Via IMF (Den Internationale Valutafond)

Closing Remarks at High-Level Meeting on The Economic Challenges from The Security Crisis in the Sahel

October 8, 2020

As prepared for delivery

First, let me thank you all very much for participating in this important event. The many thoughtful comments we heard from high-level speakers here today – from the Sahel and beyond — attest to our shared commitment to supporting this vital region.


As I think about the future of the Sahel, there is an old saying that comes to mind: “We do not inherit the land from our ancestors. We borrow it from our children.”


Those who live in the land of the Sahel today face desert and drought, hunger and violence, economic insecurity and now a devastating pandemic. But how we act now will determine whether or not the future is brighter for the next generation. And with over 64 percent of the population in the Sahel under 25 years of age, this is an especially urgent task.


So, what would it take to resolve the crisis – and build a better future for the Sahel?


First, better international cooperation to help resolve the security crisis in the Sahel. We need a renewed commitment among countries to a well-coordinated, effective response.


Second, stronger domestic foundations for success. If we want to ensure that efforts to address the security crisis can succeed without crowding out other urgent spending and harming the most vulnerable, it is vital to reinforce economic fundamentals. There is scope for country authorities to improve the transparency of public expenditure, including security spending, strengthen social safety nets, and advance domestic revenue mobilization.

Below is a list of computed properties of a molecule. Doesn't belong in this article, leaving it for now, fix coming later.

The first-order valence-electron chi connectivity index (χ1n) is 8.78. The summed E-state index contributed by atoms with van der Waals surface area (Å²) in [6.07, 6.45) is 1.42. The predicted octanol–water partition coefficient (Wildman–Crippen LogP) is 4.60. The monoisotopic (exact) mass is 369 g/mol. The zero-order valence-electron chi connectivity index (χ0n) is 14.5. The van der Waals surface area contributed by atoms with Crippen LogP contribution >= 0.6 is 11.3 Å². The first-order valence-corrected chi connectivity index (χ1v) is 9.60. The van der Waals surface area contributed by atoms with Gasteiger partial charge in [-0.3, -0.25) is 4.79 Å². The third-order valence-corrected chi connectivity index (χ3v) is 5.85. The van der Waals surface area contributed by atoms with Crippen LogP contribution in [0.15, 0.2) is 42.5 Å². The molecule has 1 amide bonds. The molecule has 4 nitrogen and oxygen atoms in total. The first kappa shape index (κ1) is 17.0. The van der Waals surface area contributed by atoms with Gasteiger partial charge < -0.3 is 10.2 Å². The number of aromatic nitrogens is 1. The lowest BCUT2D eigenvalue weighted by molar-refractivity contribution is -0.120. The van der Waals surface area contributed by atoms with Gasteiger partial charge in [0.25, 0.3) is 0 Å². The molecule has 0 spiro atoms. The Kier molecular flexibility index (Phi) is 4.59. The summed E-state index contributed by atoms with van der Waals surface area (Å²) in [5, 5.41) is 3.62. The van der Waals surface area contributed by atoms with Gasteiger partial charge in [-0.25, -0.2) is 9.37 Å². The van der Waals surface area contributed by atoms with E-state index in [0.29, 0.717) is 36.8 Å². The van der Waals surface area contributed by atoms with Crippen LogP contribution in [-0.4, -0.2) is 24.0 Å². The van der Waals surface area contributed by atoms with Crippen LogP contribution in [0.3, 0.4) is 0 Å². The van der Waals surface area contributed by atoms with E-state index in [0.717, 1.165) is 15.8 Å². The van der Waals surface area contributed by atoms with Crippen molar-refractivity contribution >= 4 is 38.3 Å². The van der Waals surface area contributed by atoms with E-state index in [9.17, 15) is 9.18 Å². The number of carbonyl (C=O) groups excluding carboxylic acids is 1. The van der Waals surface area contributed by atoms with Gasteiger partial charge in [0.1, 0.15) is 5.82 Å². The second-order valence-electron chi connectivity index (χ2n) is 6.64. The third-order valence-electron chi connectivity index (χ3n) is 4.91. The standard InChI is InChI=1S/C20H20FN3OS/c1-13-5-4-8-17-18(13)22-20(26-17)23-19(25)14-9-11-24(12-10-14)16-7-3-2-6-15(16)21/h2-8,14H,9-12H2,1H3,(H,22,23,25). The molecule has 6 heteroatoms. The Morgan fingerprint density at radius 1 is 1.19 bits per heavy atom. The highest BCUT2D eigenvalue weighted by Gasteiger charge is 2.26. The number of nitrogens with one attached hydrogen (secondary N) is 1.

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Third, stepped-up support from external partners. Given the magnitude of needs in the Sahel, domestic efforts will not be enough. External partners have already brought direct security support and financial assistance to the region, and supported the creation of the G-5 Sahel and the Sahel Alliance. But much more is needed. All of us, including the IMF, have a critical role to play in supporting the countries of the Sahel. Budget support, including in the form of grants, will be particularly important.


Fourth, increased resilience. COVID-19 is not the first shock this region has faced. It will not be the last – especially with the looming climate crisis. Even as we attend to immediate and urgent needs, we must recognize that building a better future also requires building resilience in the face of future shocks. This will require investing in people – building up human capital, expanding access to digital technologies, supporting public health systems.


Let me end on a note of hope – and responsibility. One initiative I have watched with interest is the movement to build a “Great Green Wall” of nature across the Sahel, 8000 km from sea to sea. If completed, it would be the largest living structure on the planet.


This symbolizes that it is possible to build forward better – to leave the world we are borrowing from our children better, more sustainable, more inclusive. If we work together, I believe that a better future in the Sahel is well within our grasp.


Thank you!